When she visited my laboratory, Dr. Patterson told me of these problems and asked if I could suggest a way to improve the technique. My sole contribution was to recommend that she stop using needle electrodes and instead use a flat, surface electrode of at least one square centimeter in size, applied to the skin just behind the ear.

I told her I thought that only about I percent of the total current she was applying to the needle electrodes actually traversed the brain, but that this appeared to be enough to do the job.

It seemed to me that the effects of her electrical acupuncture treatment were probably not mediated by the acupuncture system at all but were somehow due to the electrical current's acting directly on the brain.

I suggested that she explore various frequencies to determine whether any were more effective than others, and also whether any could be related to addiction to a specific drug.

She followed this advice, and since then we have kept in close contact. A few years ago I visited England and examined a number of Dr. Patterson's patients.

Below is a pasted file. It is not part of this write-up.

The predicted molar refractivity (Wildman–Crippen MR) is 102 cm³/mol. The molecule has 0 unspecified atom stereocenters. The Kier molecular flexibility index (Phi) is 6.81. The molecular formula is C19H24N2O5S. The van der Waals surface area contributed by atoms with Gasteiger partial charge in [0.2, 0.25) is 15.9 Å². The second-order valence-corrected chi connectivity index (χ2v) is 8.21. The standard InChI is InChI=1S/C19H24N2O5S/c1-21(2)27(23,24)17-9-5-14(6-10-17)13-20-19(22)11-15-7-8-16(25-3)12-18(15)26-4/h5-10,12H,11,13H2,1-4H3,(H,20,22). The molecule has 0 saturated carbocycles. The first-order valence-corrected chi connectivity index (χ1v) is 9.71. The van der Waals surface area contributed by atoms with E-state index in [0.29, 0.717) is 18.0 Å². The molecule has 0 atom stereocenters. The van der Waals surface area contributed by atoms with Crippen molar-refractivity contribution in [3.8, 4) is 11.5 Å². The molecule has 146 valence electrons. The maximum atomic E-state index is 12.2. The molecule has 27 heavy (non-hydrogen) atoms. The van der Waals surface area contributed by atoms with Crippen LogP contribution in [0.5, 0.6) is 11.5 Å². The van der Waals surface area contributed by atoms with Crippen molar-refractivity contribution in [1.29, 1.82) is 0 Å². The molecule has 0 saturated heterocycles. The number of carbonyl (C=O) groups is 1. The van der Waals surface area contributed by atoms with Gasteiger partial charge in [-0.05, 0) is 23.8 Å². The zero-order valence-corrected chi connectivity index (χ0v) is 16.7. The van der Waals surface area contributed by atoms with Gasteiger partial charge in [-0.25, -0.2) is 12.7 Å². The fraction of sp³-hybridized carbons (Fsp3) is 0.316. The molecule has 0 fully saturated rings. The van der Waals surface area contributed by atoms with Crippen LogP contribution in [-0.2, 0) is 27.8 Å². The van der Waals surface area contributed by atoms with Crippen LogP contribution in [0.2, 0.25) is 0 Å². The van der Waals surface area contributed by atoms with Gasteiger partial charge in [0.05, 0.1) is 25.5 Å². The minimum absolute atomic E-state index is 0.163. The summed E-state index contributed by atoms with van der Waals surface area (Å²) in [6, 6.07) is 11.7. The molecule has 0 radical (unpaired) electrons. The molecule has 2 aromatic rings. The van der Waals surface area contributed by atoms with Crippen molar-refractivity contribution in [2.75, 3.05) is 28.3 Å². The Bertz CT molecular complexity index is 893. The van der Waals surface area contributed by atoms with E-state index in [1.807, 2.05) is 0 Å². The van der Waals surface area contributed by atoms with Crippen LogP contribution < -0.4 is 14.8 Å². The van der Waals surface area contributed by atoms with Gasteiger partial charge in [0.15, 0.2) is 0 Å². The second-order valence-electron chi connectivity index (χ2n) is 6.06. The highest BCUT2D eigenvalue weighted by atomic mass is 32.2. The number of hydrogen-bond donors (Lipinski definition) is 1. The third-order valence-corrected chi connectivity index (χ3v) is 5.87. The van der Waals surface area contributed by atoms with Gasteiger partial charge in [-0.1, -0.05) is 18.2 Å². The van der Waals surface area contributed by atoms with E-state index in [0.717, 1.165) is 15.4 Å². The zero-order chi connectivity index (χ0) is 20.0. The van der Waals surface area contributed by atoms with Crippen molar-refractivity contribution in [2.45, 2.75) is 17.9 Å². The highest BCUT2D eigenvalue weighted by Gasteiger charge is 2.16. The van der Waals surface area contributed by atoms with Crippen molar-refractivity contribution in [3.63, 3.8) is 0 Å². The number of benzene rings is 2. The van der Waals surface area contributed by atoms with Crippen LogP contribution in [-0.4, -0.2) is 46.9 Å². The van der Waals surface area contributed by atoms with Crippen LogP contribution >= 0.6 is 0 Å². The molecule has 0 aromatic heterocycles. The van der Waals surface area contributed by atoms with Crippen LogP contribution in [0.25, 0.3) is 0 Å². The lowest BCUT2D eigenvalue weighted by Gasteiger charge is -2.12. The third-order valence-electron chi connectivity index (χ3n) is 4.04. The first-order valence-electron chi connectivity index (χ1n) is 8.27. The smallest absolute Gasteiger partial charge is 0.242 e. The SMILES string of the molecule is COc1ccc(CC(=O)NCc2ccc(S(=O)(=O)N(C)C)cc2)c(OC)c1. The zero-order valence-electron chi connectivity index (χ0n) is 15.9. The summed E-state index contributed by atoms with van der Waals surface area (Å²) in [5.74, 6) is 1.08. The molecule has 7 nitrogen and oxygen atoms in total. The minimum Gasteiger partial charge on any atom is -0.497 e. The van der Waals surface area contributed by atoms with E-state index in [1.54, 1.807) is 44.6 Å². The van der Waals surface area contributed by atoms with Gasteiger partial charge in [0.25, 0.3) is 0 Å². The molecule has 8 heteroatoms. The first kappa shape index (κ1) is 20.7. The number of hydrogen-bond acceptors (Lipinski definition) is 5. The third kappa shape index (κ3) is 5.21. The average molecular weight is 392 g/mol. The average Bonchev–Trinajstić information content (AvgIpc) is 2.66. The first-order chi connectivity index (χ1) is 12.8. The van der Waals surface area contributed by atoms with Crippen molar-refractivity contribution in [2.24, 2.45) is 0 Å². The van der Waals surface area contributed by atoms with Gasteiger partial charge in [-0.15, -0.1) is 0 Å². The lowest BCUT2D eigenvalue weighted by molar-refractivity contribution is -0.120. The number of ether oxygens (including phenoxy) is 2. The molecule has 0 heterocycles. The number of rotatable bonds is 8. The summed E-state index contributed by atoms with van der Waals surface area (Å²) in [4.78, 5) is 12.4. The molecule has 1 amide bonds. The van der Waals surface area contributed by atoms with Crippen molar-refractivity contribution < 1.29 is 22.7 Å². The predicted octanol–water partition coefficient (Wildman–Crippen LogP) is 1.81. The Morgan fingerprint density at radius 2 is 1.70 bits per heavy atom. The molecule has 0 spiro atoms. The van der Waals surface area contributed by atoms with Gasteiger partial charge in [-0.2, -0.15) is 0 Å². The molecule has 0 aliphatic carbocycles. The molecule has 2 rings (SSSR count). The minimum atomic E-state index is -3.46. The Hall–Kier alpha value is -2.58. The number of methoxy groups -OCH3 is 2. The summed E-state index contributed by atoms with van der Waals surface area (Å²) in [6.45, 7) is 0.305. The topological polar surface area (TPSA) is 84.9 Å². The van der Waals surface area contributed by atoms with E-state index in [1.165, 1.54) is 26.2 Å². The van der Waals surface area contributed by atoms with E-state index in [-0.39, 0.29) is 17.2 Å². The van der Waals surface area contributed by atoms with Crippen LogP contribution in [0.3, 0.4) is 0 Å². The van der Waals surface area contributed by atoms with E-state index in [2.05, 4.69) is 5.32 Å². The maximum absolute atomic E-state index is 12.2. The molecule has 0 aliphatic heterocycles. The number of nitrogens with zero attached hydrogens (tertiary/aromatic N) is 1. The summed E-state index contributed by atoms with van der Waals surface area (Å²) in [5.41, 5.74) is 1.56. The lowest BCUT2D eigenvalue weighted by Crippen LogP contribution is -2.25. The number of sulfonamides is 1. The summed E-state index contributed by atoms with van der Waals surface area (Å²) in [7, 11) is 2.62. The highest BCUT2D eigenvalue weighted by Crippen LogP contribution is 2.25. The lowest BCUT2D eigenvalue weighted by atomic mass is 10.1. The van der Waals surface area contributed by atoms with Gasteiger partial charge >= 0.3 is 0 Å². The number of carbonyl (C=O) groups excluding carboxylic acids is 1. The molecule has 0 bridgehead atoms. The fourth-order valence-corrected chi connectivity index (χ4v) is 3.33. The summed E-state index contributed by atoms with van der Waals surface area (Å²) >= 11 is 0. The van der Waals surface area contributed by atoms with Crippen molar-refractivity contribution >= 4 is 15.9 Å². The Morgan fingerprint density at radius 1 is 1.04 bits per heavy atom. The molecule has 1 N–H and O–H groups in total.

What I found was amazing. Even severely addicted patients could completely stop all drugs as soon as the electrodes were applied, and they showed no sign of withdrawal symptoms.

However, I was most impressed by the fact that every patient reported having experienced a major change in personality during the six-week treatment: all of them believed that during the treatment time they had gone from being addictive to non addictive personality types.

In animal experiments, Dr. Patterson had found that during electrical treatment the amount of the brain's endorphins (a natural, morephinelike substance produced by the brain) increases measurably.